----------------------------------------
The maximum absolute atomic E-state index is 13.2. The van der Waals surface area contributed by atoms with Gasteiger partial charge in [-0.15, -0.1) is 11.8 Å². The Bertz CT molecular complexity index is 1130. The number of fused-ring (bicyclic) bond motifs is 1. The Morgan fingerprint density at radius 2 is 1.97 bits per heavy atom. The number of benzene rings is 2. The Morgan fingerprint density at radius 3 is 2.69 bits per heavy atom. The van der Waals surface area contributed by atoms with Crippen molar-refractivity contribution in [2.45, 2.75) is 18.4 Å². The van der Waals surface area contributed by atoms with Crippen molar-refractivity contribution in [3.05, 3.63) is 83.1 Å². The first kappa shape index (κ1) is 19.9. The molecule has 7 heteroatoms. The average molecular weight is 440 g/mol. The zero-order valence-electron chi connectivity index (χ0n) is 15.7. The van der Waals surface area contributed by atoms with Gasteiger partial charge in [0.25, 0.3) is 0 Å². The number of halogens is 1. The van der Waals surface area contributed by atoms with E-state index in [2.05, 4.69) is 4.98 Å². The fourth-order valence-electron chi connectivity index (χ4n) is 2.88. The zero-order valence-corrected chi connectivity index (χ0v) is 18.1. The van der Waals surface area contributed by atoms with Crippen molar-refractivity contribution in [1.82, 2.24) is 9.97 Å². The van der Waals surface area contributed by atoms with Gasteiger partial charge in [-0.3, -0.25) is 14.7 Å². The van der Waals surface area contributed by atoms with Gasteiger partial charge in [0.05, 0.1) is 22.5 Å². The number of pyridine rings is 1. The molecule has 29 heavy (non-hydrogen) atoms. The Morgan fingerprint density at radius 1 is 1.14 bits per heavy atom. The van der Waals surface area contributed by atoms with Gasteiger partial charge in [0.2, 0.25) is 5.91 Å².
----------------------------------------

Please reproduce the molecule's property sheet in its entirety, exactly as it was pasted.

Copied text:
The maximum absolute atomic E-state index is 13.2. The van der Waals surface area contributed by atoms with Gasteiger partial charge in [-0.15, -0.1) is 11.8 Å². The Bertz CT molecular complexity index is 1130. The number of fused-ring (bicyclic) bond motifs is 1. The Morgan fingerprint density at radius 2 is 1.97 bits per heavy atom. The number of benzene rings is 2. The Morgan fingerprint density at radius 3 is 2.69 bits per heavy atom. The van der Waals surface area contributed by atoms with Crippen molar-refractivity contribution in [2.45, 2.75) is 18.4 Å². The van der Waals surface area contributed by atoms with Crippen molar-refractivity contribution in [3.05, 3.63) is 83.1 Å². The first kappa shape index (κ1) is 19.9. The molecule has 7 heteroatoms. The average molecular weight is 440 g/mol. The zero-order valence-electron chi connectivity index (χ0n) is 15.7. The van der Waals surface area contributed by atoms with Gasteiger partial charge in [0.25, 0.3) is 0 Å². The number of halogens is 1. The van der Waals surface area contributed by atoms with E-state index in [2.05, 4.69) is 4.98 Å². The fourth-order valence-electron chi connectivity index (χ4n) is 2.88. The zero-order valence-corrected chi connectivity index (χ0v) is 18.1. The van der Waals surface area contributed by atoms with Crippen molar-refractivity contribution in [1.82, 2.24) is 9.97 Å². The van der Waals surface area contributed by atoms with Gasteiger partial charge in [-0.3, -0.25) is 14.7 Å². The van der Waals surface area contributed by atoms with Gasteiger partial charge in [0.05, 0.1) is 22.5 Å². The number of pyridine rings is 1. The molecule has 29 heavy (non-hydrogen) atoms. The Morgan fingerprint density at radius 1 is 1.14 bits per heavy atom. The van der Waals surface area contributed by atoms with Gasteiger partial charge in [0.2, 0.25) is 5.91 Å².